Soldiers help fan unrest in Thai south: separatists
KUALA LUMPUR - Soldiers have helped fan deadly unrest in southern Thailand, a separatist spokesman was quoted as saying Friday.
"There have been instances where militants were blamed for 'tahan pran's' misdeeds," Abu Najhan was quoted as saying in Malaysia's The Star newspaper.
He said 'tahan pran' are undisciplined Thai soldiers who usually sport long hair.
"'Tahan pran' are troublemakers," Najhan was quoted as saying.
The newspaper identified him as the executive member of the Patani United Liberation Organisation and said he was also speaking for four other separatist groups.
Thailand's army-installed Prime Minister Surayud Chulanont said recently that Malaysia had helped the kingdom make some progress in opening talks with Islamic separatists along their shared border.
But Thai government officials have long admitted they do not know exactly whom to talk to. The insurgents never claim responsibility for their attacks or make any specific demands.
An older generation of rebel leaders have expressed a willingness to talk, but have shown little control over the young fighters on the ground.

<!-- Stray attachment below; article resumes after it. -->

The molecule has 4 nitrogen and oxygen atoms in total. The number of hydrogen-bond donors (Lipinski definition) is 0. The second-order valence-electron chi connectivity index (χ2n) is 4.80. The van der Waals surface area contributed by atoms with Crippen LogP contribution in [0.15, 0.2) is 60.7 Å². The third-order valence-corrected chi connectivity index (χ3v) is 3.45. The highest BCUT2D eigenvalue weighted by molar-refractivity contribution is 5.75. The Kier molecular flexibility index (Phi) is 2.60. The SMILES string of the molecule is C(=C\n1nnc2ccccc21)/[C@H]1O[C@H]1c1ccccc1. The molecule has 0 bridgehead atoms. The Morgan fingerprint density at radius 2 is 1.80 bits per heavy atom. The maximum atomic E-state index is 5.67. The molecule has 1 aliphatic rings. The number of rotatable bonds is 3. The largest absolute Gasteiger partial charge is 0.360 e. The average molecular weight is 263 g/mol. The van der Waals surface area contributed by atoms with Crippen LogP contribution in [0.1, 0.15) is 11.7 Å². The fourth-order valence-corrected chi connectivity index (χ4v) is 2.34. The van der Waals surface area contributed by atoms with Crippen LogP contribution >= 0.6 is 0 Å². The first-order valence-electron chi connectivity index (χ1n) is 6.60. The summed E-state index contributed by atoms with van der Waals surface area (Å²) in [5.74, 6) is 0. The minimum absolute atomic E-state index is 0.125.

"The government has been unable to identify the leadership of the insurgency. Indeed, it is not clear that there even exists an overall leadership capable of controlling the various groups committing the violence," are port by the International Crisis Group, an independent group of researchers working to resolve conflict, said Thursday.
It said Thailand must balance a military response with ongoing efforts to launch peace talks.
Surayud and Malaysian counterpart Abdullah Ahmad Badawi agreed last month to boost cooperation in a bid to end separatist unrest in the south of the majority Buddhist kingdom.
Malaysia has tightened border security since the leaders met but despite their improved cooperation, violence has worsened.
Southern Thailand, which was once an autonomous Malay sultanate, has a long history of separatist unrest. The latest conflict erupted three years ago and has claimed about 2,000 lives.